20-CS-4003-001 Organization of Programming Languages Fall 2017
Types

Lambda calculus, Type theory, Formal semantics, Program analysis

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The Type System

{- data Bool = True | False deriving (Show) -}

{- data Maybe a =
     Nothing | Just a deriving (Show) -}

data Color = 
     Red | Green | Blue | Indigo | Violet 
     deriving (Ord, Eq, Show)

data Point a = Pt a a

data Tree a =
       Empty
     | Node a (Tree a) (Tree a) 
     | Leaf a deriving (Show, Read, Eq)


data Either a b =
     Left a | Right b 
     deriving (Eq, Ord, Read, Show)  

data Shape =
       Circle Float Float Float 
     | Rectangle Float Float Float Float
     | Triangle Int Int

area (Circle x y r) = pi*r^2
area (Rectangle x y w h) = w*h
area (Triangle b h) = 
  (fromIntegral b)*(fromIntegral h)/2

v1 = area (Circle 3 4 5)
v2 = area (Rectangle 1 2 3 4)
v3 = area (Triangle 5 7)

v4 = Just "a string"
v5 x y = Just x+y

v6 = Main.Right 'a'

treeInsert x Empty = Leaf x
treeInsert x (Leaf a)
   | x == a = Leaf x
   | x < a
     = Node a (treeInsert x Empty) Empty
   | x > a
     = Node a Empty (treeInsert x Empty)
treeInsert x (Node a left right)
   | x == a = Node x left right
   | x < a
     = Node a (treeInsert x left) right
   | x > a
     = Node a left (treeInsert x right)

inTree x EmptyTree = False
inTree x (Leaf a) 
   | x == a = True
   | otherwise = False
inTree x (Node a left right)
   | x == a = True
   | x < a  = inTree x left
   | x > a  = inTree x right

v7 = treeInsert Green Empty
v8 = treeInsert Indigo v7
v9 = treeInsert Blue v8
v10 = treeInsert Red v9
v11 = treeInsert Violet v10

v12 = inTree Violet v11
v13 = inTree Violet v10
  -   Haskell's type system has been engineered to be both flexible, as a logic for property verification, and powerful.

Haskell's type system has been developed to encourage a relatively flexible, expressive static checking discipline, that enable powerful new classes of compile-time verification.

Haskell/GHC provides a logic that is both powerful and designed to encourage type level programming.

See the haskell review for a list of built-in data types and type classes. Users may define types according to the following syntax:

 data T u1 ... un = 
    C1 t1,1 ... t1,k1 | ... | Cn tn,1 ... tn,kn
where

  T is a type constructor
  ui are type variables
  Ci are data constructors
  ti,j are constituent types

The presence of ui imply the type is polymorphic (it may be instantiated by substituting different types for ui). Simple examples are shown at the top to the left. Bool and Color are nullary type constructors because they have no arguments. Bool redefines an existing data type which is OK except that using True or False will be ambiguous unless the type used is specified, for example with Main.True. True, False, Red, etc are nullary data constructors. Bool and Color are enumerations because all of their data constructors are nullary. Color objects may be compared due to the deriving (Ord, Eq) extension to the type definition. Thus:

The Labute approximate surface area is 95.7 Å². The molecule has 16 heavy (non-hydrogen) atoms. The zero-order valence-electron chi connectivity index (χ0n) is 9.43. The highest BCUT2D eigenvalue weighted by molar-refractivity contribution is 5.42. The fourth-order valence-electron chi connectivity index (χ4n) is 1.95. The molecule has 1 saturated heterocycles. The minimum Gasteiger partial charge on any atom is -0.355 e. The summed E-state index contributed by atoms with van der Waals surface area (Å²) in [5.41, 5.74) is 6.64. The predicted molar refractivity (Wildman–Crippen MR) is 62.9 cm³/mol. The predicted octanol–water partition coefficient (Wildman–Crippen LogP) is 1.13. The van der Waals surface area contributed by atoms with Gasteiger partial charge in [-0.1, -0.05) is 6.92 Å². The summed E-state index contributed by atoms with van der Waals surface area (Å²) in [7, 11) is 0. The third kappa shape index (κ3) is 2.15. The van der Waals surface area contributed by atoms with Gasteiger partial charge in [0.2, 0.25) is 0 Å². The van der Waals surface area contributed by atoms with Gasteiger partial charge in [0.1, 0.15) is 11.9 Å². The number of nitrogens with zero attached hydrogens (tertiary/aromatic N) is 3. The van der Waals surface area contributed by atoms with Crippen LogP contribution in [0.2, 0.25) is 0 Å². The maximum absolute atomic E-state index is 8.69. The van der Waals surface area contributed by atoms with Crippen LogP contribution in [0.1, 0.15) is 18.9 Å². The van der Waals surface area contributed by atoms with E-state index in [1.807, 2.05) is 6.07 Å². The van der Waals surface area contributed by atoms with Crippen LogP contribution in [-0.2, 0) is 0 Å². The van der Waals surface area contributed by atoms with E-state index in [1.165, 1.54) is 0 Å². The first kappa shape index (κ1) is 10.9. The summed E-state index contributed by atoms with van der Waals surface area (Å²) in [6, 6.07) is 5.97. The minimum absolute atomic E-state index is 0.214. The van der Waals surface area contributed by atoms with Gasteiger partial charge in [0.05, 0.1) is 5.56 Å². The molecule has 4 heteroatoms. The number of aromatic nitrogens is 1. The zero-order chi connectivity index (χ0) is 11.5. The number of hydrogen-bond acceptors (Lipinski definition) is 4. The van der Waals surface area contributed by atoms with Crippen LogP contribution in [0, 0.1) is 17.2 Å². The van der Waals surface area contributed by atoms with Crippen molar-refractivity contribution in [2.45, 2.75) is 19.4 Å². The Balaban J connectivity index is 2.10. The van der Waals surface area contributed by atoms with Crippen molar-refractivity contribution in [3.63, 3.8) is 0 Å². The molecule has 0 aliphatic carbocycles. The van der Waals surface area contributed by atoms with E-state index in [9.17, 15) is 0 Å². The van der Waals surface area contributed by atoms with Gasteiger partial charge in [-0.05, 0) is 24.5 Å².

*Main> Red < Green
 True
 *Main> Violet < Blue
 False
 *Main> Indigo == Indigo
 True
Point is a product or tuple type constructor because it has only one constructor. Tree is a union of types, often called an algebraic data type. Maybe will be important to support polymorphism.

Consider the Shape type which is the union of a Circle type, defined by a 2-D coordinate center plus radius, a Rectangle type, defined by an upper left 2-D coordinate corner plus width and height, and a Triangle type defined by a base and height. Observe that the constructors Circle and Rectangle take Float arguments and the the Triangle constructor takes Int arguments. Do this:

 *Main> :t Circle
 Circle :: Float -> Float -> Float -> Shape
 *Main> :t Triangle
 Triangle :: Int -> Int -> Shape
The function area, to the left, is defined for all shapes.
 *Main> v1
 78.53982
 *Main> v2
 12.0
 *Main> v3
 17.5

Due to the type variable in the type constructor Maybe, Main.Just is the polymorphic type a -> Main.Maybe a. Since Maybe is redefined here, Main.Just must be used because Just is defined in Prelude and the prefix Main. is necessary to prevent ambiguity.

 *Main> v4
 Just "a string"
 *Main> :t v4
 v4 :: Maybe [Char]
 *Main> :t v5
 v5::Num (Maybe a) => a -> Maybe a -> Maybe a
Without deriving (Show) in the definition of Maybe we would get:
 No instance for (Show (Main.Maybe [Char]))
    arising from a use of print'
Similarly,
 *Main> Main.Right 'a'
 v6 :: Main.Either a Char
when trying to display the value of v4.

The functions treeInsert and inTree build a binary search tree and conduct a search for an element in a binary search tree, respectively, based on a recursive binary search tree data type called Tree. The type of treeInsert is

 treeInsert :: Ord a => a -> Tree a -> Tree a
Therefore, Nodes can be Colors, Integers and other types in the class Ord.
 *Main> v7
 Leaf Green
 *Main> v8
 Node Green Empty (Leaf Indigo)
 *Main> v9
 Node Green 
   Empty (Node Indigo 
            (Leaf Blue) Empty)
 *Main> v10
 Node Green 
   (Leaf Red) (Node Indigo 
                 (Leaf Blue) Empty)
 *Main> v11
 Node Green 
   (Leaf Red) (Node Indigo
                 (Leaf Blue) (Leaf Violet))
 *Main> v12
 True 
 *Main> v13
 False